12th century, in the meaning defined at sense 1

Verb

circa 1947, in the meaning defined above

History and Etymology for duke

Noun

Middle English, from Anglo-French duc, from Latin duc-, dux, from ducere to lead — more at tow entry 1

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Dictionary Entries near duke

dukat

dukaton

duk-duk

duke

Duke

duke's coronet

duked up

Statistics for duke

Last Updated

13 Jun 2019

Look-up Popularity

Time Traveler for duke

The first known use of duke was in the 12th century

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More Definitions for duke

duke

noun

English Language Learners Definition of duke

: a man of very high rank in the British nobility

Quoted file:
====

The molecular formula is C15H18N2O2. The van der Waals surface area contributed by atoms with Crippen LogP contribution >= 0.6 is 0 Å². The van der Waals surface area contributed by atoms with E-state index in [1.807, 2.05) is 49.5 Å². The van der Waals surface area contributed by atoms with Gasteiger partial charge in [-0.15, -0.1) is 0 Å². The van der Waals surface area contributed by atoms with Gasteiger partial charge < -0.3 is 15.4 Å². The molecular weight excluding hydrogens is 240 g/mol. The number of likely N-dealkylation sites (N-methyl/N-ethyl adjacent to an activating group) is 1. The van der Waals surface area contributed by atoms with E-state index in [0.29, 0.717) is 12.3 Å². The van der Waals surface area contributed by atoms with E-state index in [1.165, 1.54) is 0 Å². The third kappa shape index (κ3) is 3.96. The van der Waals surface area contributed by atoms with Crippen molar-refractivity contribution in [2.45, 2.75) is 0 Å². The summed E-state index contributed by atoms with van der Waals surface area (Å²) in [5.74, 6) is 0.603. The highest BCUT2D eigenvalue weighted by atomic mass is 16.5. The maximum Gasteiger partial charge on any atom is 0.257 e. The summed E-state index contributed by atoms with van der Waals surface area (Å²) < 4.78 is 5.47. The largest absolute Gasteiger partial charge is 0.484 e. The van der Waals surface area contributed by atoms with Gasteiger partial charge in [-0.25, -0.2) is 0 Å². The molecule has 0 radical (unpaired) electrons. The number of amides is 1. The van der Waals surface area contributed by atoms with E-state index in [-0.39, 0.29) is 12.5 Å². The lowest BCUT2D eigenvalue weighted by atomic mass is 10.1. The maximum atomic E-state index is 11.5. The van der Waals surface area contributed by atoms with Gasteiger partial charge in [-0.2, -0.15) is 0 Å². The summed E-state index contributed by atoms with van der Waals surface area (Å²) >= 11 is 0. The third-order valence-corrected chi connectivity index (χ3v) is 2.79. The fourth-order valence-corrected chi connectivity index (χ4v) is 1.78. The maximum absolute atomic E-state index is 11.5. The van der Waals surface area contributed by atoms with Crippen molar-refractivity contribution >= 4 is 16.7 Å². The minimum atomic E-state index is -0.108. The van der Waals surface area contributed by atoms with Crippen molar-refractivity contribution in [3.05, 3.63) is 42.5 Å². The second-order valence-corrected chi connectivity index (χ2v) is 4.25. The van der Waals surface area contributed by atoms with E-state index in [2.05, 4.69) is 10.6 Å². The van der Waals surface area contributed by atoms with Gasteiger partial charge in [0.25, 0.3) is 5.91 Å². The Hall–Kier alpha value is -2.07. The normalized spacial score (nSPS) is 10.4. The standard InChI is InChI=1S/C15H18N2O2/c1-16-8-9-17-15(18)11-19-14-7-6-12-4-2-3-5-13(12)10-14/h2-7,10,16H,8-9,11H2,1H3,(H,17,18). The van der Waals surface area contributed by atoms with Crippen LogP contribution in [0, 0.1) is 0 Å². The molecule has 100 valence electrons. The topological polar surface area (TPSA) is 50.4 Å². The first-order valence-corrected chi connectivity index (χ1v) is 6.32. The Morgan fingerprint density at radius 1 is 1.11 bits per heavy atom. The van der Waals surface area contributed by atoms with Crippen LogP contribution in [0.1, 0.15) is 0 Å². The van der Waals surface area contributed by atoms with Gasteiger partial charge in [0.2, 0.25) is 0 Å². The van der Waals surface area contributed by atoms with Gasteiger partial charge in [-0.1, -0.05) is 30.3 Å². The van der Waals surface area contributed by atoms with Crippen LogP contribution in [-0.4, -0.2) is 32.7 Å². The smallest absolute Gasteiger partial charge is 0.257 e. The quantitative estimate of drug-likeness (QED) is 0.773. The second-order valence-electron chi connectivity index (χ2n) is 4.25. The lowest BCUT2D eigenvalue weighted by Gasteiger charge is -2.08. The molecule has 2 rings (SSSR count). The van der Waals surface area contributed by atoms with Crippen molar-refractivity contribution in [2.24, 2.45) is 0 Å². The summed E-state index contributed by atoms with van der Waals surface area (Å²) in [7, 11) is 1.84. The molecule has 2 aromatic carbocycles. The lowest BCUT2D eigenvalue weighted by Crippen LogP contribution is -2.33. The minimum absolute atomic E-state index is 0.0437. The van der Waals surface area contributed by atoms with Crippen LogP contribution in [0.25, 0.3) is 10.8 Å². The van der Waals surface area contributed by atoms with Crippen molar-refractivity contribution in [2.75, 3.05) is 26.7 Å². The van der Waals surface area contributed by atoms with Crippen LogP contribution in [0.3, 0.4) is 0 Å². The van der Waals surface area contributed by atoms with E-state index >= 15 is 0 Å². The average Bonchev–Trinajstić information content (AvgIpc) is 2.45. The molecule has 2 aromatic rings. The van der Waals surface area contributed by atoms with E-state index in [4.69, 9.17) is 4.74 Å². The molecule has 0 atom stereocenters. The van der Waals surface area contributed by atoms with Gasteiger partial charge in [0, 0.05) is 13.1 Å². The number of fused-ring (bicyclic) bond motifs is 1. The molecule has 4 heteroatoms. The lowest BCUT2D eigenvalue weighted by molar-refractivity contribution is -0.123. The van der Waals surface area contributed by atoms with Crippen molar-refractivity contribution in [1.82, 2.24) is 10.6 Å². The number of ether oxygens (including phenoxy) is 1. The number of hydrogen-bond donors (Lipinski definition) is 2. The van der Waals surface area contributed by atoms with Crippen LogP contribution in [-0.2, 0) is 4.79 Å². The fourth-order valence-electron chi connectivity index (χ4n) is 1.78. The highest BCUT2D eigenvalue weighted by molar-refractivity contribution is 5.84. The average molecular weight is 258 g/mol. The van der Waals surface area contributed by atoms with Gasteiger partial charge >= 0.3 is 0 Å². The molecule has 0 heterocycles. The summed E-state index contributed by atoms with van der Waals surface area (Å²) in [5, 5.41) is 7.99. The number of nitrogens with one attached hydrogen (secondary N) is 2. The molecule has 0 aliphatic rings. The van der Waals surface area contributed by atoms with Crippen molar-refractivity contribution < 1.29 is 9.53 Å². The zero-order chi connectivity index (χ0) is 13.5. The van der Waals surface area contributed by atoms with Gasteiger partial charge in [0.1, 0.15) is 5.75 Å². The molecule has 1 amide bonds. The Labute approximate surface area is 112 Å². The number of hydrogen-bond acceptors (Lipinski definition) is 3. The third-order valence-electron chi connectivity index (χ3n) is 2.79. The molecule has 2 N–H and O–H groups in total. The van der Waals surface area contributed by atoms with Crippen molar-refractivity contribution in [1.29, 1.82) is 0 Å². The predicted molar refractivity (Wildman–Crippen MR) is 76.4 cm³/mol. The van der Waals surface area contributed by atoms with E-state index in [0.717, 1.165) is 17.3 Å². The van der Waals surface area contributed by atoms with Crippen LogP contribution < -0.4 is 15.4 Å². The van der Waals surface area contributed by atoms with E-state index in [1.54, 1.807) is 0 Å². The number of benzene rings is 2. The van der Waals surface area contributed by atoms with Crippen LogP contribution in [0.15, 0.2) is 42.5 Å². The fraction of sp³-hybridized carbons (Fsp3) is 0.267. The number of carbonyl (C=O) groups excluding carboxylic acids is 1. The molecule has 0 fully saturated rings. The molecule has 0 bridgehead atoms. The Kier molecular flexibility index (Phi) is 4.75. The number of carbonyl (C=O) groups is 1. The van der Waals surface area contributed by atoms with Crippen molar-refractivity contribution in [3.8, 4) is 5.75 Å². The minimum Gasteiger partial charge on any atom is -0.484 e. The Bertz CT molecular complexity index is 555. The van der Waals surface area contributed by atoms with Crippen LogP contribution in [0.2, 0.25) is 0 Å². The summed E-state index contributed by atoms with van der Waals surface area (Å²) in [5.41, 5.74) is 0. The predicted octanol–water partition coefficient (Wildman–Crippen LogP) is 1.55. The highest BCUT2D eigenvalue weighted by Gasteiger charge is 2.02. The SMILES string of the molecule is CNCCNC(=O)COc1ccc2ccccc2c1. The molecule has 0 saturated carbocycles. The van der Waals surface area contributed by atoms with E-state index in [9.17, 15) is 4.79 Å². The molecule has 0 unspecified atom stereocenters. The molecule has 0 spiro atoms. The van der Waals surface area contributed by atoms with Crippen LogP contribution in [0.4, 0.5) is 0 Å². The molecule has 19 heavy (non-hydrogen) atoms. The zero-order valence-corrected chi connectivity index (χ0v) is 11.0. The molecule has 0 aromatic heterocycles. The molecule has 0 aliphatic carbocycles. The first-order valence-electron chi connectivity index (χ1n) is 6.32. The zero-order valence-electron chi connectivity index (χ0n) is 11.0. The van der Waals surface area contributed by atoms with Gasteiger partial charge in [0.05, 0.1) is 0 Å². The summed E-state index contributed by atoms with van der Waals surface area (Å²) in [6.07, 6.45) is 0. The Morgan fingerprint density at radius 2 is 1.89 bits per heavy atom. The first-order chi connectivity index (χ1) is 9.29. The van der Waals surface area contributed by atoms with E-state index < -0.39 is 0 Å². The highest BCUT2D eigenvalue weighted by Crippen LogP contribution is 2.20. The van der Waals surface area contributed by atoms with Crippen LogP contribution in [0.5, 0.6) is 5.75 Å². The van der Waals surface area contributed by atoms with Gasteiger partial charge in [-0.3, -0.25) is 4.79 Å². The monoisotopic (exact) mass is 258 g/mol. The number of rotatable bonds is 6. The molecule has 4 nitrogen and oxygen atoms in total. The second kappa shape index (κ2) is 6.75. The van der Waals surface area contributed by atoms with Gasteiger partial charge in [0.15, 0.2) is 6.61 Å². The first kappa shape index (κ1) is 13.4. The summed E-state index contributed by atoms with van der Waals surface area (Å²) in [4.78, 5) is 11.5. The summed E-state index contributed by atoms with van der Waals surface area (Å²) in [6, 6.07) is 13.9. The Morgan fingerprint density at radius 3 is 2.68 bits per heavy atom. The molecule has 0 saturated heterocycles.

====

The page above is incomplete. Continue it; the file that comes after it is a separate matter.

: the ruler of an independent area of land especially in some parts of Europe in the past
US slang, old-fashioned : fists or hands

duke

noun
\ ˈdük How to pronounce duke (audio) , ˈdyük\

Kids Definition of duke

: a man of the highest rank of the British nobility

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More from Merriam-Webster on duke

Rhyming Dictionary: Words that rhyme with duke

Spanish Central: Translation of duke

Nglish: Translation of duke for Spanish Speakers

Britannica English: Translation of duke for Arabic Speakers

Britannica.com: Encyclopedia article about duke